Last updated on
19 February 2018

Select queries support the concept of "extenders". An extender is a way to add functionality to a Select query at runtime. That functionality could be additional methods or altering the behavior of existing methods.

For those familiar with object-oriented design patterns, extenders are an implementation of the Decorator Pattern. They attach additional responsibilities to an object dynamically by providing a flexible alternative to subclassing for extending functionality.

Using an Extender

To use an extender, you must first have a query object. From the query object, the extend() method will return a new object that should be used in place of the query object. For example:

$query = $query->extend('PagerDefault');

The above line takes a select query, creates a new PagerDefault query object that contains the original select query, and returns the new object. $query may now be used as if it was the original query object but with additional methods now available.

Note that $query is not altered in place. The new object is returned from extend(), and if it is not saved to a variable it will be lost. For example, the following will not do what you expect:

$query = db_select('node', 'n');
  ->fields('n', array('nid', 'title'))
  ->extend('PagerDefault')   // This line returns a new PagerDefault object.
  ->limit(5);               // This line works, because the PagerDefault object is what is called.

// The return from extend() was never saved to a variable, so $query is still just the Select object.

// This line executes the Select object, not the extender.  The extender no longer exists.
$result = $query->execute();

To avoid this problem, the recommended convention for extending a Select query is to do so when the query is first declared.

$query = db_select('node', 'n')->extend('PagerDefault')->extend('TableSort');
// ...

That ensures that $query is the fully extended object right from the beginning.

Also note that while extenders may be stacked (as in the example above), not all extenders are compatible with other extenders and the order may matter. For example, a query that is extended with both a pager and table-sort behavior must be extended with PagerDefault first.

Creating new extenders

An extender is simply a class that implements the SelectQueryInterface, and takes two parameters in its constructor: A select query (or rather, another object that implements SelectQueryInterface) and a DatabaseConnection object. It must then re-implement the methods of SelectQueryInterface and pass them through to query object specified in the constructor, returning itself where appropriate.

In the vast majority of cases, all of that can be done by extending the SelectQueryExtender class which handles all of that internally. In practice, therefore, an extender is any class that extends SelectQueryExtender. The name of the class is what should be specified in the extend() call from a query object.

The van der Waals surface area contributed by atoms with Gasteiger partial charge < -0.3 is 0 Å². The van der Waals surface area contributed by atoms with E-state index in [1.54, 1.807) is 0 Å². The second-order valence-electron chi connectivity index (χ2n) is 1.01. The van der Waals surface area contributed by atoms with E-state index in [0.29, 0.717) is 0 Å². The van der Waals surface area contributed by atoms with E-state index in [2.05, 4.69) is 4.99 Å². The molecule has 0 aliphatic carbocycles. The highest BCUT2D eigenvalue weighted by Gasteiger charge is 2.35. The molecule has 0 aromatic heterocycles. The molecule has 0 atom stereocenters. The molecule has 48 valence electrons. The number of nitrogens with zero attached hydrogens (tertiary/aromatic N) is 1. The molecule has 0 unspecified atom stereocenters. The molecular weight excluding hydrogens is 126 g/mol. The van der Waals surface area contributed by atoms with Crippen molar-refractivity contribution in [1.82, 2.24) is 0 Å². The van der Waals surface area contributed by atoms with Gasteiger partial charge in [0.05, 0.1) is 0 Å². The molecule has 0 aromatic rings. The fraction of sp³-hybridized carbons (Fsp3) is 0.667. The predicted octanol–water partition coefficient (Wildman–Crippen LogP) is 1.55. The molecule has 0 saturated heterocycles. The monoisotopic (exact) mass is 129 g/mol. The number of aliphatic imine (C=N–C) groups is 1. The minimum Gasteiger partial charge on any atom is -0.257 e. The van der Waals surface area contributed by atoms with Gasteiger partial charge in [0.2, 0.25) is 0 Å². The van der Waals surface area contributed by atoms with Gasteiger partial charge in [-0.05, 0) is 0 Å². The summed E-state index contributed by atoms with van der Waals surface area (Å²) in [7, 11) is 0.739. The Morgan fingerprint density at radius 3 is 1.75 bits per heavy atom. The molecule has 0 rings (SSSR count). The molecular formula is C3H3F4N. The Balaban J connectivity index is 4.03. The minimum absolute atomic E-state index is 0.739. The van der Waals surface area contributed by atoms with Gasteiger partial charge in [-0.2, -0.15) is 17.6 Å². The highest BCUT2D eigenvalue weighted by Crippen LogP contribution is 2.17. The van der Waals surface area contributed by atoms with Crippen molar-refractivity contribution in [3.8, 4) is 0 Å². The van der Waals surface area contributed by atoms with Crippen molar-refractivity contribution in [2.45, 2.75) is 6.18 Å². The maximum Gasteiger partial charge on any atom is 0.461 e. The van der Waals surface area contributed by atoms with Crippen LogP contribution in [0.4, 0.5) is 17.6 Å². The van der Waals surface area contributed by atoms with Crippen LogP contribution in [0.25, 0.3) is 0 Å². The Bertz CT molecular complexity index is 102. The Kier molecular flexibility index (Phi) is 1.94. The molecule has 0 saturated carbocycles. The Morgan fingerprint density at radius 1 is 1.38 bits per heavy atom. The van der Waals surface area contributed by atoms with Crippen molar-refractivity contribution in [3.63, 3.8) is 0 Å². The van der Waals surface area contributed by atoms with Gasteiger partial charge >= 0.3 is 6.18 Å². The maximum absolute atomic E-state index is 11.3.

It is up to the extender class, then, to add or override methods as appropriate. Any method that it does not override will be transparently passed through to the wrapped query object. When overriding a method, the extender may or may not call the underlying query object but it must return the same value that is expected from the SelectQuery interface. In most cases, that is the query object itself, or for the extender the extender object itself.

The following example should make that clearer.

class ExampleExtender extends SelectQueryExtender {

   * Override the normal orderBy behavior.
  public function orderBy($field, $direction = 'ASC') {
    return $this;

   * Add a new method of our own.
  public function orderByForReal($field, $direction = 'ASC') {
    $this->query->orderBy($field, $direction);
    return $this;

The example above overrides the orderBy() method of a query to do nothing, but adds another method, orderByForReal(), that implements actual ordering behavior. (Naturally this is a rather pointless example, but it does serve to illustrate how extenders work.) Note that in both methods, the $this being returned is the extender object itself. That ensures that the extender doesn't "get lost" by returning the query object.

Any module may declare an Extender. Core ships with two that are generally useful: PagerDefault and TableSort. See the API documentation for those classes for how to leverage them in your own code.

Supporting multiple database types

The extend method works the same way as db_select, in that it searches for a class name that is suffixed with the database driver.

Therefore, you can define a class ExampleExtender_pgsql as well as ExampleExtender and the former will be used if applicable.

Extenders that ships with Drupal 7 Core


Do a query on the full-text search index for a word or words.

This function is normally only called by each module that supports the indexed search (and thus, implements hook_update_index()).

Results are retrieved in two logical passes. However, the two passes are joined together into a single query. And in the case of most simple queries the second pass is not even used.

The first pass selects a set of all possible matches, which has the benefit of also providing the exact result set for simple "AND" or "OR" searches.

The second portion of the query further refines this set by verifying advanced text conditions (such as negative or phrase matches).

The used query object has the tag 'search_$module' and can be further extended with hook_query_alter().


Query extender for pager queries.

This is the "default" pager mechanism.  It creates a paged query with a fixed number of entries per page.


Query extender class for tablesort queries.


Query extender for retrieving the connection used on the query.